9/11,  Speaking of Terror Part 1,  Terror

Speaking of Terror – Part I

It was not a street anymore but a world, a time and space of falling ash and near night… The roar was still in the air, the buckling rumble of the fall. This was the world now. Smoke and ash came rolling down streets and turning corners, bursting around corners, seismic tides of smoke, with office paper flashing past, standard sheets with cutting edge, skimming, whipping past, otherworldly things in the morning pall.1

Whatever we were doing that day, almost ten years ago, we stopped to look. We all have an image in our minds of those towers, the planes, the pentagon, the field in Pennsylvania. At some point we stopped looking and began to talk.  Those who wrote were able to provide frameworks for thinking about the event – historical cause, political quandary, existential meaning. But responses to 9/112 were not merely descriptive, but prescriptive – they attempted to convince us to think about the event in a certain way. They used the event to prove a point. 9/11 became part of a system, something which exposed reality.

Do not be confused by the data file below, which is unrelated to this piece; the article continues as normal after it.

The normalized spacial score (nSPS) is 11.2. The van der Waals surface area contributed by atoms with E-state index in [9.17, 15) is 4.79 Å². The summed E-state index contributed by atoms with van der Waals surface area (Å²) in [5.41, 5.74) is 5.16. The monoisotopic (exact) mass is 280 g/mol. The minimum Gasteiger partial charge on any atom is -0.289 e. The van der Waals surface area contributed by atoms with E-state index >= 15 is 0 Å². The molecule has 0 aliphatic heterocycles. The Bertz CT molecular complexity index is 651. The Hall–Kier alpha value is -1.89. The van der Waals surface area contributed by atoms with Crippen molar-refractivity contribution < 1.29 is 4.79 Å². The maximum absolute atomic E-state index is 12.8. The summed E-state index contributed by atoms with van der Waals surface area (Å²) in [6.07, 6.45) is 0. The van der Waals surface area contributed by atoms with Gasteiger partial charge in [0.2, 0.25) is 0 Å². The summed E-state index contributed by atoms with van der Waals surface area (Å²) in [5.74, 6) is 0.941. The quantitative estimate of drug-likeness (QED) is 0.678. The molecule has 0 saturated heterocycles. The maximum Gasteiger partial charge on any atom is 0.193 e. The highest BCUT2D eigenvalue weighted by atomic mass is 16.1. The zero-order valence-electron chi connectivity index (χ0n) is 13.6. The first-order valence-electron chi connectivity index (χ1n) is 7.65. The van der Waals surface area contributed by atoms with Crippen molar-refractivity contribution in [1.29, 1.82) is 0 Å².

In the following blogs I will analyze various perspectives which have been used to explain, interpret and assimilate the terrorist attacks of 9/11. I have dug up the initial reactions of Marxists, secularists, modernists, Christians and postmoderns in an attempt to understand how the various ways we responded to terror reveals that which we presuppose is true about reality.

I am convinced that Christianity is the only worldview which makes any sense in the face of terror.3 It is uniquely equipped with the understanding of language, metaphysics, epistemology and ethics that gives meaning to any event in history, even one so frightful as occured on 9/11.

Don DeLillo, Falling Man (New York: Scribner, 2007), 1.
2 I have chosen the abbreviation 9/11 for brevity (it is, as Martin Amis notes, only four syllables as opposed to the six in September 11) and because it is a distinctly American date (9/11 is November 9 in Europe. Ironically, as Amis also notes, that is the date the Berlin Wall came down in 1989) see Martin Amis, The Second Plane: September 11: Terror and Boredom (New York: Alfred A. Knopf, 2008), 193-196.
3 Terror is from the Latin terror meaning dread, panic, affright or great fear.

Assistant Professor of Philosophy and History of Ideas at Southeastern Baptist Theological Seminary and The College at Southeastern.